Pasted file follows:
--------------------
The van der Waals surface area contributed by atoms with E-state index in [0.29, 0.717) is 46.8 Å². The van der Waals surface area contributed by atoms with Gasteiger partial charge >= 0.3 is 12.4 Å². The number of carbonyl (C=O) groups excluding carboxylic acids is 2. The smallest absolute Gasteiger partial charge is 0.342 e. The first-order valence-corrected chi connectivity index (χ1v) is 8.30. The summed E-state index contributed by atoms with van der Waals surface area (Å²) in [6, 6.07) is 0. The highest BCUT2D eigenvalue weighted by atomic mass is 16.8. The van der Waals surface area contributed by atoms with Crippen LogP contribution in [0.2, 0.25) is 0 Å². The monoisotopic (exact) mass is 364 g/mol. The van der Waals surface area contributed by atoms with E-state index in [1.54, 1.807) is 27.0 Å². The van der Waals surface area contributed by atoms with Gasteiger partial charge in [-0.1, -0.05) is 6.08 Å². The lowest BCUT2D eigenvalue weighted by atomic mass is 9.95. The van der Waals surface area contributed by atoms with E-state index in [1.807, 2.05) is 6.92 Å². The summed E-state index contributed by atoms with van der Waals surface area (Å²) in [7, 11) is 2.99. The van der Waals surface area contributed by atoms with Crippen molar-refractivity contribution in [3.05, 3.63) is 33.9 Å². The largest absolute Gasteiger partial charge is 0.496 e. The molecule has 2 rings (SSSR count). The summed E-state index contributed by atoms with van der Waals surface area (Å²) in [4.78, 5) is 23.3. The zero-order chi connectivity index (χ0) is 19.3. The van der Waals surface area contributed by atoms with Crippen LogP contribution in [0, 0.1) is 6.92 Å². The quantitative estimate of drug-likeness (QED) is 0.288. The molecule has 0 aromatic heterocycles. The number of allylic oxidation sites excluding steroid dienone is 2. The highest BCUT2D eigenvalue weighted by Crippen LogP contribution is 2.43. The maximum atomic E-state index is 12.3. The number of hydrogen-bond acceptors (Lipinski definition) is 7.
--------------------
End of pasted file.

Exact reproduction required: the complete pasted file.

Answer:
The van der Waals surface area contributed by atoms with E-state index in [0.29, 0.717) is 46.8 Å². The van der Waals surface area contributed by atoms with Gasteiger partial charge >= 0.3 is 12.4 Å². The number of carbonyl (C=O) groups excluding carboxylic acids is 2. The smallest absolute Gasteiger partial charge is 0.342 e. The first-order valence-corrected chi connectivity index (χ1v) is 8.30. The summed E-state index contributed by atoms with van der Waals surface area (Å²) in [6, 6.07) is 0. The highest BCUT2D eigenvalue weighted by atomic mass is 16.8. The van der Waals surface area contributed by atoms with Crippen LogP contribution in [0.2, 0.25) is 0 Å². The monoisotopic (exact) mass is 364 g/mol. The van der Waals surface area contributed by atoms with E-state index in [1.54, 1.807) is 27.0 Å². The van der Waals surface area contributed by atoms with Gasteiger partial charge in [-0.1, -0.05) is 6.08 Å². The lowest BCUT2D eigenvalue weighted by atomic mass is 9.95. The van der Waals surface area contributed by atoms with E-state index in [1.807, 2.05) is 6.92 Å². The summed E-state index contributed by atoms with van der Waals surface area (Å²) in [7, 11) is 2.99. The van der Waals surface area contributed by atoms with Crippen molar-refractivity contribution in [3.05, 3.63) is 33.9 Å². The largest absolute Gasteiger partial charge is 0.496 e. The molecule has 2 rings (SSSR count). The summed E-state index contributed by atoms with van der Waals surface area (Å²) in [4.78, 5) is 23.3. The zero-order chi connectivity index (χ0) is 19.3. The van der Waals surface area contributed by atoms with Crippen LogP contribution in [0, 0.1) is 6.92 Å². The quantitative estimate of drug-likeness (QED) is 0.288. The molecule has 0 aromatic heterocycles. The number of allylic oxidation sites excluding steroid dienone is 2. The highest BCUT2D eigenvalue weighted by Crippen LogP contribution is 2.43. The maximum atomic E-state index is 12.3. The number of hydrogen-bond acceptors (Lipinski definition) is 7.